by Yuriy Anosov
The Federal Reserve reported on Monday that consumer credit had the largest single month increase in almost a decade and seventh consecutive monthly increase in recent history. When you examine the causes of this decade's recession, a myriad of events come up, like subprime mortgages, overleveraged ABS exposure by banks, etc. The primary underlyer in any of these issues was borrowing and easy credit.
(A tweet of mine was recently featured on CNBC showing an example of easy credit.)
As the economy has been recovering, it has been fueled by near zero prime rates and a general ease for consumers to borrow. This is one of the main reasons that the economy crashed in 2007, because there was too much borrowing and the U.S. consumer was living beyond his / her means.
The U.S. is also lucky that Europe is in the midst of a debt crunch, which is keeping the Dollar strong as the Euro is equally as weak. It is painful imagining what the USD/EUR would look like if the eurozone countries were on stable economic ground and did not have the debt problems that we constantly hear about.
The consumer credit numbers released Monday are making me think that there will be a repeat of what happened five years ago, but this time the normal bag of tricks from the Fed is not available to support a phony economy. Interest rates are already at their bottom, and the money supply is already incredibly diluted to cause a significant effect from further easing. What I am wondering is, what major event will set off another major downturn-- much like the collapse of the Bear Stearns hedge funds set off at the beginning of the 2007 recession-- and when this will happen?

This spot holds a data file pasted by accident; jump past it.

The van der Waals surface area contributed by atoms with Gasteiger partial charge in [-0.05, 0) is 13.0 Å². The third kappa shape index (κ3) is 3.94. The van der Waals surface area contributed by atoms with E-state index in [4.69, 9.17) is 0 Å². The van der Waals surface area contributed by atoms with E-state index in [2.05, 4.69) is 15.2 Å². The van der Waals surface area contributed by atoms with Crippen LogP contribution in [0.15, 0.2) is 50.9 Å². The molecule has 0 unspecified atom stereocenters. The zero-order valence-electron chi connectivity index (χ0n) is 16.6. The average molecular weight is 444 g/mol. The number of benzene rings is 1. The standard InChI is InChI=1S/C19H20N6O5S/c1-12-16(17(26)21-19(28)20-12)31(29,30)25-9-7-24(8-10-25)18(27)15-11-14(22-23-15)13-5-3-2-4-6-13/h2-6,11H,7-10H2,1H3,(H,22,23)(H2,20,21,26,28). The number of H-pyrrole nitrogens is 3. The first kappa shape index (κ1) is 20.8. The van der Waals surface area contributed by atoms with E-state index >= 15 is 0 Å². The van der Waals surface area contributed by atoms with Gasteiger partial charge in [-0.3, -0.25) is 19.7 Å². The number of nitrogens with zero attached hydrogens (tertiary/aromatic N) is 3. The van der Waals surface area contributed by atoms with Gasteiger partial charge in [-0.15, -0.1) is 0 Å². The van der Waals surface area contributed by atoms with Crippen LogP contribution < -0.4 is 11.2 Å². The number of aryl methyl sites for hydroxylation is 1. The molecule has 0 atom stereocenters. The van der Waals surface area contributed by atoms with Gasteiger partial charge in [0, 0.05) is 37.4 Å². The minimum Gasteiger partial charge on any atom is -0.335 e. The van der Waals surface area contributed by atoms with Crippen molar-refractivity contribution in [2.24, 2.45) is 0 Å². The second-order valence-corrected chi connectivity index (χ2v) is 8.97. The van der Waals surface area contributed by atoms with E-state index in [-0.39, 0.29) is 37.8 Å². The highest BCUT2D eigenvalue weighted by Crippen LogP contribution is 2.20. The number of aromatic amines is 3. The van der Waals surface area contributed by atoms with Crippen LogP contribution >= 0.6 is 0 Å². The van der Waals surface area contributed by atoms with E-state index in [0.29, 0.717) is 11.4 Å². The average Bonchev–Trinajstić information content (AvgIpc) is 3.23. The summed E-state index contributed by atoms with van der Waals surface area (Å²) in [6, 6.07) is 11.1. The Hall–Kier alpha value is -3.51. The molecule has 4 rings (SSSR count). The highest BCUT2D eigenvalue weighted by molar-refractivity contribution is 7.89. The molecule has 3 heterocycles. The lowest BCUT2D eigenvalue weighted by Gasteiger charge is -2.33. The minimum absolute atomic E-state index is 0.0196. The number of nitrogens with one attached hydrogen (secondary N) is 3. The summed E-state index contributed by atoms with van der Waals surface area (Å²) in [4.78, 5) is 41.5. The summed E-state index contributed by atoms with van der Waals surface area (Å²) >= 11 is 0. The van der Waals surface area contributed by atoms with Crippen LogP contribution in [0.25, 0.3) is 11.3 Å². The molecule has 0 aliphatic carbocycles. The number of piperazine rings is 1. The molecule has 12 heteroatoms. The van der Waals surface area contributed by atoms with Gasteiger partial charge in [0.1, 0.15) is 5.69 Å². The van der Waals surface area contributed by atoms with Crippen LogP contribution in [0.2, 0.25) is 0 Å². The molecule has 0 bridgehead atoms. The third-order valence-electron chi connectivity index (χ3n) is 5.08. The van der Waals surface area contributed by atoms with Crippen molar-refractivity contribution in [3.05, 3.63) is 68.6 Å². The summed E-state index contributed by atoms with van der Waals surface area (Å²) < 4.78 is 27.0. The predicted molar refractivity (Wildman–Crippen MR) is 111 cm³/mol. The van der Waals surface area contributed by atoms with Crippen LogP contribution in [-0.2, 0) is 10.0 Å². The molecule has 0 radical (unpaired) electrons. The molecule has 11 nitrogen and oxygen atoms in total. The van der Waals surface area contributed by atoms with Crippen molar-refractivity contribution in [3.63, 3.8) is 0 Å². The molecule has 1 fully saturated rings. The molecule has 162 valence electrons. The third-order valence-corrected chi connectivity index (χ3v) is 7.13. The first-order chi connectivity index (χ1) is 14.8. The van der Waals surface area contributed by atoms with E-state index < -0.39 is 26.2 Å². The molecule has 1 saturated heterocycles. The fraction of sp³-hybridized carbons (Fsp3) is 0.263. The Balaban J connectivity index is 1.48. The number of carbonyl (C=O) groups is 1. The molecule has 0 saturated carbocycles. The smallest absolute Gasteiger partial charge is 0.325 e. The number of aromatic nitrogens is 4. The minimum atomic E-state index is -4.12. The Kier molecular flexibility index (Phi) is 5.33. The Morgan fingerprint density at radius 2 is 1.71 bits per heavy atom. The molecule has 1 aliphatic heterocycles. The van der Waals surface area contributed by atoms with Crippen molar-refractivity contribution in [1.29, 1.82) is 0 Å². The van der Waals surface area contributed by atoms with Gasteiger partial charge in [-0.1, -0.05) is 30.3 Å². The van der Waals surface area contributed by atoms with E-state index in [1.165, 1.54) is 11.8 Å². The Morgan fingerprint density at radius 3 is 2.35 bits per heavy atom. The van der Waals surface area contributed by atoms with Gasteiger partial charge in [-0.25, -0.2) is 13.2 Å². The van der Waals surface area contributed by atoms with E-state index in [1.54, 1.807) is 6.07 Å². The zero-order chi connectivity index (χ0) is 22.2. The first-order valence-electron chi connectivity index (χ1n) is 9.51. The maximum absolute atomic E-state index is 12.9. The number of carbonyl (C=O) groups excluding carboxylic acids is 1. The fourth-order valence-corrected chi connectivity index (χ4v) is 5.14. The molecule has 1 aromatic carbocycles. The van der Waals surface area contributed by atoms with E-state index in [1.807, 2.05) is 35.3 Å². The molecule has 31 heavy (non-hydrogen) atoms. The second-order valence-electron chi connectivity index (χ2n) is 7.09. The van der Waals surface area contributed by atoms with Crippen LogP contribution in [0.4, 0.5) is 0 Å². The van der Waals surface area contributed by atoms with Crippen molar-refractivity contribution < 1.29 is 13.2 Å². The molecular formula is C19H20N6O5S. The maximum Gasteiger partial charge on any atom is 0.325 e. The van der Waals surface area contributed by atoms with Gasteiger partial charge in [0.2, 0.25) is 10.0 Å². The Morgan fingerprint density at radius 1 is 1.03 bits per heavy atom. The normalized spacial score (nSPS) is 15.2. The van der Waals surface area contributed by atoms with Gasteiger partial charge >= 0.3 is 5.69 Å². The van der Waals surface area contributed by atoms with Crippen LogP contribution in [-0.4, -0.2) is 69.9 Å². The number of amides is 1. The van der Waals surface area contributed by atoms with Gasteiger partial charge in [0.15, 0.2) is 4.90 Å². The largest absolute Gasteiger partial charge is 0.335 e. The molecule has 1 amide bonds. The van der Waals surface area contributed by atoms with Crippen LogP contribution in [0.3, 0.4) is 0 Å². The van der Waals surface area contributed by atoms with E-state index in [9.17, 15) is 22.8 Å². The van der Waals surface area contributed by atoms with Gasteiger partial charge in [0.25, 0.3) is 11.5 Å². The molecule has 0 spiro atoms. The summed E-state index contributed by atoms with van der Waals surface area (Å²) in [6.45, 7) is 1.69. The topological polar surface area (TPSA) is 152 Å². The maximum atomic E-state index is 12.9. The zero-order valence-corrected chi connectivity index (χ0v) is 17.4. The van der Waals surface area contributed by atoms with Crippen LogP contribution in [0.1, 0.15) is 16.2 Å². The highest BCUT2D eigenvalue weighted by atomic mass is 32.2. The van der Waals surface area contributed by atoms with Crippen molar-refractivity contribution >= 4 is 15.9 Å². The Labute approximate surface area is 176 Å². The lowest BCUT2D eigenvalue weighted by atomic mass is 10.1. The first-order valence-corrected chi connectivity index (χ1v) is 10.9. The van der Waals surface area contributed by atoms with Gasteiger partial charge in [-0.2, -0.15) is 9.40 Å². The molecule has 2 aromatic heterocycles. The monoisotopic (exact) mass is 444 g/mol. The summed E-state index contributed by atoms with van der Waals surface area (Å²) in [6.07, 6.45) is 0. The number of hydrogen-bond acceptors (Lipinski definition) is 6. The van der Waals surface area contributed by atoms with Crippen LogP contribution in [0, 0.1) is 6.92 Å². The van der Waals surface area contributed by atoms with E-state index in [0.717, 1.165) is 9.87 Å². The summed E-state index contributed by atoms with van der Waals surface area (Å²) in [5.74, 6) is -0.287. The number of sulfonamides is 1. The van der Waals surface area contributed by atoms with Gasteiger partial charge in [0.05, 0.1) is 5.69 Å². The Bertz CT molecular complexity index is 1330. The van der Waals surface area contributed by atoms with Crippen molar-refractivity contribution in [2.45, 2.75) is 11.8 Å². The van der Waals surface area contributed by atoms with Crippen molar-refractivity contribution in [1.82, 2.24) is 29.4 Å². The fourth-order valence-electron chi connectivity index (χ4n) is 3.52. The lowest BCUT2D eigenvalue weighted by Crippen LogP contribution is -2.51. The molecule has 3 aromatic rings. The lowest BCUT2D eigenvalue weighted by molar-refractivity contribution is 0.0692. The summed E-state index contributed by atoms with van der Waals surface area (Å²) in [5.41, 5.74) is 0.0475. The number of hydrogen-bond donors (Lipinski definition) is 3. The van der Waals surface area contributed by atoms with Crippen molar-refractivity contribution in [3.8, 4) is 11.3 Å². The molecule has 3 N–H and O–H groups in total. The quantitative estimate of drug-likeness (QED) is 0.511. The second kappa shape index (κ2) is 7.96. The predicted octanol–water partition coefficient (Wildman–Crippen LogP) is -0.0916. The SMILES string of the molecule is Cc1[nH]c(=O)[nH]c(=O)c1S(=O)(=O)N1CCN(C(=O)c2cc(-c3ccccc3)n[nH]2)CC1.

What will it take for consumers to control their urge to borrow? While I realize that there are people out there that do believe in saving and making sure that their personal balance sheet is not significantly leveraged, the numbers point out that the majority of people do take advantage of the credit that is available to them, simply because they can.
Disclosure: No positions